Climate Change Speaker Training, London & Oxford, UK

This is a one day course to help anyone speak confidently about this critical issue. They really do mean anyone too as there is not too much jargon, doom or gloom or happy clapping and head-in-the-sand stuff. The event was jointly organised by the Climate Outreach Information Network (www.coinet.org.uk) and Talk Action (www.talkaction.org.uk). The cost was very reasonable and a good mix of people showed up from around the UK and Europe. For example I was lunching with an anarchist and practicing my speaking with a French artist, activists from Portsmouth / London and a local government official who was into bio-gas (Sheffield).

The venue was a remarkable 12th century church in the heart of Londons financial district called St Ethelburga’s Centre for Reconciliation and Peace (www.stethelburgas.org). The centre was ideally situated (next to Liverpool Street station) and suitable for the number of participants – about 35. The main speaker Duncan has been instrumental in setting up an initiative called Transition Towns (www.transitiontowns.org) which are communities based on a ‘more localised post-peak-oil future’. Duncan was helped out by a freelance workshop facilitator and artist called Anita from Bristol, UK.

The course is based around a template talk which was emailed to participants prior to the event. The template contains about 8 sections covering various aspects of CC that you might like to mention depending on your particular background / interest and audience. The sections included approximate timings and leave enough time for an open discussion at the end. Before starting on the template we were asked to think about what makes a bad or good speaker etc. with Duncan acting out the role of a bad speaker for a laugh.

Along with the template we were given supplementary information including examples of difficult questions and how to overcome them. Avoiding confrontation and negativity along with how to move people and motivate them to your particular cause. As you might expect there was also plenty of factual information to back-up what you are saying and to include it in the talk wherever you see fit We did not dwell on the science or get bogged down in treaties etc. The talk was aimed more towards the social and environmental consequences i.e. issues that affect real people rather than politicians. In fact quite a few people there were distrusting of governments and political solutions. It seems that the future of the planet is in our hands and this is the message we have to spread to those not already listening.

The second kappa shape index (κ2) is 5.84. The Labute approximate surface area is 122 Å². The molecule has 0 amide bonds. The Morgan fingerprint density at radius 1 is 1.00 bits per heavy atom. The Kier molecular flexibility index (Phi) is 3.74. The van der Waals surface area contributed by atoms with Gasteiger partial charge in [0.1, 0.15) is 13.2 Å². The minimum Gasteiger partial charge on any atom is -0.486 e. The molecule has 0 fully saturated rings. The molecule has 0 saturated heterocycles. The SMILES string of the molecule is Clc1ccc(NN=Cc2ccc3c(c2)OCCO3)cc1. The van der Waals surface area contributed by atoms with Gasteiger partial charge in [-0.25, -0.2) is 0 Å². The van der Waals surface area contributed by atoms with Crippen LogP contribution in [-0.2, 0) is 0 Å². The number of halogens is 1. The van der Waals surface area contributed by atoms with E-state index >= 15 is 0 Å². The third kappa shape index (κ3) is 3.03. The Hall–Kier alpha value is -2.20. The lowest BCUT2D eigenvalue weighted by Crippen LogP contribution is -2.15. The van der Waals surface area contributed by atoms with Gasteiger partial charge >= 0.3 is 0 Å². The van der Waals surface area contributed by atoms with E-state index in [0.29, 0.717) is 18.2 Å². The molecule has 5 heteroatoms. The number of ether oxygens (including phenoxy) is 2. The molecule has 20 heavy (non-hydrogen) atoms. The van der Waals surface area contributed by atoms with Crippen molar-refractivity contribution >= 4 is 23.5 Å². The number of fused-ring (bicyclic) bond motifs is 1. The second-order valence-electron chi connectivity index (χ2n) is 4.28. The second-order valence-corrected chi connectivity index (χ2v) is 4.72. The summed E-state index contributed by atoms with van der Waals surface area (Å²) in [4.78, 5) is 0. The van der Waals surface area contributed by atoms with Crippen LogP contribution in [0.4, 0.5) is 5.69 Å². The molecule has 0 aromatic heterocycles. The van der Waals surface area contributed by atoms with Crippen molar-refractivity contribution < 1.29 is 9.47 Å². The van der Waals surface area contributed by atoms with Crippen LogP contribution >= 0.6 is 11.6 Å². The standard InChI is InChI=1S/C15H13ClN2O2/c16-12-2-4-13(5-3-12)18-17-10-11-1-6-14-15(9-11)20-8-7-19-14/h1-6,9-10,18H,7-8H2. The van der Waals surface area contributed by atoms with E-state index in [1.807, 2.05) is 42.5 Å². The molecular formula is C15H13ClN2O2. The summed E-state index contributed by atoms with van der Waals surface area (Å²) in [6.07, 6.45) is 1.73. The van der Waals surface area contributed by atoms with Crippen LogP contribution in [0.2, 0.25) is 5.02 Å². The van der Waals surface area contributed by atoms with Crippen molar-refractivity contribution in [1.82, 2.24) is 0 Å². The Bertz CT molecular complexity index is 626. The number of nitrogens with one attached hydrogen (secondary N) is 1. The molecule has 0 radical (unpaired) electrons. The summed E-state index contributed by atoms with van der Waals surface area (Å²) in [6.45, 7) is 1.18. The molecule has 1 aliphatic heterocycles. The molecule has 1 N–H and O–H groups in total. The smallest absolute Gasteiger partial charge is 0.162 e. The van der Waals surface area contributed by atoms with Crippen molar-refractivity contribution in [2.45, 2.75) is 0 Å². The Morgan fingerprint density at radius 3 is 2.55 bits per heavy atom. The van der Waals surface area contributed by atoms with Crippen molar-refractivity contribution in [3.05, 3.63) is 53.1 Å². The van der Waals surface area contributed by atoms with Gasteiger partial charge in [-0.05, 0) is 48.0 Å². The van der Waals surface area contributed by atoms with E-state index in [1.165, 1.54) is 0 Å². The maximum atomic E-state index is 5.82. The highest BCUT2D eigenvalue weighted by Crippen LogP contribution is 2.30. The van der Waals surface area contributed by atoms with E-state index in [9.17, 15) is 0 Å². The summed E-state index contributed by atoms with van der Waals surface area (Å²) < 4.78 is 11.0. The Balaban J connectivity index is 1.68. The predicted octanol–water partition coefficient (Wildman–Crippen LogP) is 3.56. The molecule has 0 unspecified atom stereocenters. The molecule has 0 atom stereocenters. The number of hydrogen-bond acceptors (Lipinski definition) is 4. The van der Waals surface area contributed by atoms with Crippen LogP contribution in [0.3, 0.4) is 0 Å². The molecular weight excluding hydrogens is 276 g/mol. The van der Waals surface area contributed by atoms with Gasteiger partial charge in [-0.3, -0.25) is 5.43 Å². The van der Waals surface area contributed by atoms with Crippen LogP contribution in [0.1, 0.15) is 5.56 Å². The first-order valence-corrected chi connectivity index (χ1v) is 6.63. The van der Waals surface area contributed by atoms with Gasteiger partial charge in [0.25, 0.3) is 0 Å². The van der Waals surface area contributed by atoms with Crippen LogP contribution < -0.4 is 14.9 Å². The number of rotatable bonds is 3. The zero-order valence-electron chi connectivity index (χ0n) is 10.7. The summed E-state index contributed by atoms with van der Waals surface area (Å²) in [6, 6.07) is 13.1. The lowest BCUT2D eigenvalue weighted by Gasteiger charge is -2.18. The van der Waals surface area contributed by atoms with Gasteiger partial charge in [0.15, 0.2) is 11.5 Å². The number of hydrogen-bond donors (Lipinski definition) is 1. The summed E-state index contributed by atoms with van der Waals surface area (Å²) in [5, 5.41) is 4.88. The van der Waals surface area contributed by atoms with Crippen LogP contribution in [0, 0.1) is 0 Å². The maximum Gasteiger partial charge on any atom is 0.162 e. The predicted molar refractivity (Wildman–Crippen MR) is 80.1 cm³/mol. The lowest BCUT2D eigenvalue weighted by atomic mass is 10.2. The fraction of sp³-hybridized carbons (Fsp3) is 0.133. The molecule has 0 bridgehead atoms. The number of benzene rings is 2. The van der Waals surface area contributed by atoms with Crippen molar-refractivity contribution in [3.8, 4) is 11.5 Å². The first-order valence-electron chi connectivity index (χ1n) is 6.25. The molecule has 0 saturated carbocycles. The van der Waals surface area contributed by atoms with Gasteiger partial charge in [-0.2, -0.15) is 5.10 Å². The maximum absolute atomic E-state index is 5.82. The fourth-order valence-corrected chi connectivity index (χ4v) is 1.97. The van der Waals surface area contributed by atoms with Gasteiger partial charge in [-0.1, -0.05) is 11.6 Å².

The event ran from 10 am to 4.30 pm but we did not seem to have enough time at the end and dashed through the how to host an open discussion with your audience. At the very end we were encouraged to tell the group what action we will be taking in the next week towards meeting our goal of publicly speaking about climate change. By the end of it I was feeling quite confident and am going to arrange something back home in Bournemouth, UK on 12th May. Quite how this goes remains to be seen but it is a testament to the course that I now feel confident enough to stand-up and be heard on the topic.

As the guy sitting next to me said in section 5 The Need To Take Action – ‘there are so many reasons for us to take immediate action now, but for me the main reason is that future generations just won’t have the chance’. So I have 10 days to re-work the template into my own words and deliver it as smoothly as I can – watch this space!

See Climate Change Talk at the Bournemouth Fire Festival

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